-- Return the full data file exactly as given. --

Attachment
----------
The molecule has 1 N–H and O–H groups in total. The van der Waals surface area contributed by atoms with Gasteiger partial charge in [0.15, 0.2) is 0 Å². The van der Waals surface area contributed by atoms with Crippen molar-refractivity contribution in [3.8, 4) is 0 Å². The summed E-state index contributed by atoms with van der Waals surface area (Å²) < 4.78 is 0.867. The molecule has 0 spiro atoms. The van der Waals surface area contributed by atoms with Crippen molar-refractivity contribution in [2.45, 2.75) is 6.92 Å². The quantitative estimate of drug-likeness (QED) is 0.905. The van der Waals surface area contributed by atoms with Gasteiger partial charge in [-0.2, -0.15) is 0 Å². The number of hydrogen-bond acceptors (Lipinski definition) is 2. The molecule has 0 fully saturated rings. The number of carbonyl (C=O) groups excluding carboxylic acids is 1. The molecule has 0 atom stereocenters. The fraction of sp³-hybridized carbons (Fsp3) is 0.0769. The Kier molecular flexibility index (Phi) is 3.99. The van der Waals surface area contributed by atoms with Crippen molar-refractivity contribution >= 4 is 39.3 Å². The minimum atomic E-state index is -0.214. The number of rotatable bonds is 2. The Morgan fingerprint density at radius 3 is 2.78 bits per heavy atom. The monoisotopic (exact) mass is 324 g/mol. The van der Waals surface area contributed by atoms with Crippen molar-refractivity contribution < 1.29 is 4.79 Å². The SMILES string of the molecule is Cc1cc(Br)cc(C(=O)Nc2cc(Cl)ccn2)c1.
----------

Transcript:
The molecule has 1 N–H and O–H groups in total. The van der Waals surface area contributed by atoms with Gasteiger partial charge in [0.15, 0.2) is 0 Å². The van der Waals surface area contributed by atoms with Crippen molar-refractivity contribution in [3.8, 4) is 0 Å². The summed E-state index contributed by atoms with van der Waals surface area (Å²) < 4.78 is 0.867. The molecule has 0 spiro atoms. The van der Waals surface area contributed by atoms with Crippen molar-refractivity contribution in [2.45, 2.75) is 6.92 Å². The quantitative estimate of drug-likeness (QED) is 0.905. The van der Waals surface area contributed by atoms with Gasteiger partial charge in [-0.2, -0.15) is 0 Å². The number of hydrogen-bond acceptors (Lipinski definition) is 2. The molecule has 0 fully saturated rings. The number of carbonyl (C=O) groups excluding carboxylic acids is 1. The molecule has 0 atom stereocenters. The fraction of sp³-hybridized carbons (Fsp3) is 0.0769. The Kier molecular flexibility index (Phi) is 3.99. The van der Waals surface area contributed by atoms with Crippen molar-refractivity contribution >= 4 is 39.3 Å². The minimum atomic E-state index is -0.214. The number of rotatable bonds is 2. The Morgan fingerprint density at radius 3 is 2.78 bits per heavy atom. The monoisotopic (exact) mass is 324 g/mol. The van der Waals surface area contributed by atoms with Crippen molar-refractivity contribution < 1.29 is 4.79 Å². The SMILES string of the molecule is Cc1cc(Br)cc(C(=O)Nc2cc(Cl)ccn2)c1.